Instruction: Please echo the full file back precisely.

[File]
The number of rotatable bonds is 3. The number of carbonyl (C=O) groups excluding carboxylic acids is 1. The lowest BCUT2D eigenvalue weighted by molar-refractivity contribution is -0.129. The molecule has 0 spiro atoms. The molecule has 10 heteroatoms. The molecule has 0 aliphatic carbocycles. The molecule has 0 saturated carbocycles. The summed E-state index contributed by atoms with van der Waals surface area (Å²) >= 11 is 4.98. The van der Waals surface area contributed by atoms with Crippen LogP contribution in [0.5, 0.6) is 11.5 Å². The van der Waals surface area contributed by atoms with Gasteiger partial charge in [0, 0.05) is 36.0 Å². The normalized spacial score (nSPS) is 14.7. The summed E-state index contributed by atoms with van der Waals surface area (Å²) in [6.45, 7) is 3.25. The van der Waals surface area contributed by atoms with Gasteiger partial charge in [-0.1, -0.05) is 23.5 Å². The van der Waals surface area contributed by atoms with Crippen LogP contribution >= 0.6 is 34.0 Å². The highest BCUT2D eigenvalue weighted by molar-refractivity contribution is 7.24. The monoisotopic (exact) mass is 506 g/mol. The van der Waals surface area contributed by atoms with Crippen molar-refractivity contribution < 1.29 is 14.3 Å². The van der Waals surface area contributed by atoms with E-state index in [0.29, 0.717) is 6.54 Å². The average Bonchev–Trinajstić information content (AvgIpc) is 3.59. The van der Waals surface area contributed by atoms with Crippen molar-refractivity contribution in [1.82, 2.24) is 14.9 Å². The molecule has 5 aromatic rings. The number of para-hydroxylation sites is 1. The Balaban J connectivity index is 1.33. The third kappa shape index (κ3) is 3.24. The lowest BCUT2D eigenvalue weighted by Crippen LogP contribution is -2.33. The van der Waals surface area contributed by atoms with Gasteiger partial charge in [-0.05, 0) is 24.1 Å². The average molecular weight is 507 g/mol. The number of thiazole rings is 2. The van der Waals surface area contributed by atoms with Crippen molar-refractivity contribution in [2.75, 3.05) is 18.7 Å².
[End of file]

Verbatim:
The number of rotatable bonds is 3. The number of carbonyl (C=O) groups excluding carboxylic acids is 1. The lowest BCUT2D eigenvalue weighted by molar-refractivity contribution is -0.129. The molecule has 0 spiro atoms. The molecule has 10 heteroatoms. The molecule has 0 aliphatic carbocycles. The molecule has 0 saturated carbocycles. The summed E-state index contributed by atoms with van der Waals surface area (Å²) >= 11 is 4.98. The van der Waals surface area contributed by atoms with Crippen LogP contribution in [0.5, 0.6) is 11.5 Å². The van der Waals surface area contributed by atoms with Gasteiger partial charge in [0, 0.05) is 36.0 Å². The normalized spacial score (nSPS) is 14.7. The summed E-state index contributed by atoms with van der Waals surface area (Å²) in [6.45, 7) is 3.25. The van der Waals surface area contributed by atoms with Gasteiger partial charge in [-0.1, -0.05) is 23.5 Å². The van der Waals surface area contributed by atoms with Crippen LogP contribution >= 0.6 is 34.0 Å². The highest BCUT2D eigenvalue weighted by molar-refractivity contribution is 7.24. The monoisotopic (exact) mass is 506 g/mol. The van der Waals surface area contributed by atoms with Crippen molar-refractivity contribution < 1.29 is 14.3 Å². The van der Waals surface area contributed by atoms with E-state index in [0.29, 0.717) is 6.54 Å². The average Bonchev–Trinajstić information content (AvgIpc) is 3.59. The van der Waals surface area contributed by atoms with Crippen molar-refractivity contribution in [1.82, 2.24) is 14.9 Å². The molecule has 5 aromatic rings. The number of para-hydroxylation sites is 1. The Balaban J connectivity index is 1.33. The third kappa shape index (κ3) is 3.24. The lowest BCUT2D eigenvalue weighted by Crippen LogP contribution is -2.33. The van der Waals surface area contributed by atoms with Gasteiger partial charge in [-0.05, 0) is 24.1 Å². The average molecular weight is 507 g/mol. The number of thiazole rings is 2. The van der Waals surface area contributed by atoms with Crippen molar-refractivity contribution in [2.75, 3.05) is 18.7 Å².